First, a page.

The Mount was the real birthplace and heartland of Australian climbing, but it has also seen two significant "tours" by visiting international climbers -- specifically Henry Barber and Wolfgang Gullich. The early and mid sixties saw the first major wave of development of both easier free climbs and some aid routes. In the late sixties many of those aid lines started going free and the early seventies brought in more young talent. In 1975 the 21 year old Henry Barber single-handedly revolutionized climbing at Arapiles by freeing many of the Mount's hardest aid testpieces. His bold style was unmatched and many of his climbs were done barefoot and onsight (in fact, if he was unable to free a route first go, he would retreat and move on -- who knows what he would have accomplished using modern redpoint tactics!). This visit, although initially humbling to Australian climbers, ushered in "The New Wave" which included the likes of Mike Law, Chris Peisker, Greg Child, Glenn Tempest, Kevin Lindorff, and others. Many new hard lines went up, and when the super fit and dedicated Kim Carrigan showed up in the late seventies, the difficulty leapt ahead yet again. The eighties were dominated by Carrigan, Law, the Shepherd siblings and Mark Moorhead, and were punctuated by Wolfgang Gullich's visit in 1985 to put up Punks in the Gym (5.13d), at the time the hardest climb in the world. Since then development has slowed but not stopped; there is still plenty of virigin rock at the Mount and new routes go up each year, but perhaps the best of lines have been done. Although The Inquisition, the last great aid climb of the Mount, remains to be freed by future talent.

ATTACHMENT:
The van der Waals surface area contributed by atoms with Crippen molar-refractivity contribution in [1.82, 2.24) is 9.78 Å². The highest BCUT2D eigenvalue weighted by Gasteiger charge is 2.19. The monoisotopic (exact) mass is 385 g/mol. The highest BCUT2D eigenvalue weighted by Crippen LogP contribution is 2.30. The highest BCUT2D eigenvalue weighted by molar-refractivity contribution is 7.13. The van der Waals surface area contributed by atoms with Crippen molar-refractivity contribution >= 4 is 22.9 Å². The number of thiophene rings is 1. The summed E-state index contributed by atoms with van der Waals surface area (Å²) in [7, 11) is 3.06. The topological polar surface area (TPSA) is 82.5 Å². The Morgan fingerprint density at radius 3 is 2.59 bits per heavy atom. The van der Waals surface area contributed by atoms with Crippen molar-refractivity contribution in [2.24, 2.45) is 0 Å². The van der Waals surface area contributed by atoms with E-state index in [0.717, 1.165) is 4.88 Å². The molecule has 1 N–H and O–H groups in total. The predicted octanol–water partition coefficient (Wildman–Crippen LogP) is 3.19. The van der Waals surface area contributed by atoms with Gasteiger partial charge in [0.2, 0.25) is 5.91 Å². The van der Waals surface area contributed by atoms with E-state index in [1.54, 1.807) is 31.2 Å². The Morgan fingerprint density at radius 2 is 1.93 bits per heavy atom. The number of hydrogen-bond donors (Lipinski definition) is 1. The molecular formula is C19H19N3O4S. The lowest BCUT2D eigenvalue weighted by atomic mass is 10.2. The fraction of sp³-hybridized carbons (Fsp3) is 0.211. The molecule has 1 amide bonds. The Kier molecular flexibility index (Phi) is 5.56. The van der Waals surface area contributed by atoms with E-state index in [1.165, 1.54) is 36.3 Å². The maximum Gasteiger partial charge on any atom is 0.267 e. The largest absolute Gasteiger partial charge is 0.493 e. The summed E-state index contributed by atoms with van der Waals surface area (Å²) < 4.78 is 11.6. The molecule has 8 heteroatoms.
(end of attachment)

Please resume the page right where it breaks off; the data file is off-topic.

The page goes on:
The camping scene is excellent -- there are two main campgrounds, the Pines, and the subsidiary Gums. The Pines is named for a growth of fir trees that were planted by early explorers in the area, and although they are gradually dying/being phased out by the park, they do provide a homey feel and a bit of relief from the blazing sun. There are two sources of running water near the camp -- both of which are bore-water and may or may not be safe to drink. Consume at your own risk. A small bathroom is also located nearby. Beware of the fire restrictions which are often in effect during the warmer months. A tarp is an essential item for shade, a hammock for rest days, and a good sized jar of Nutella will make you a lot of friends. Fees, as of 2004, were $3 AUD per night -- unenforced but worth the price. Basically the place feels a lot like a smaller, more quaint and welcoming version of Camp 4.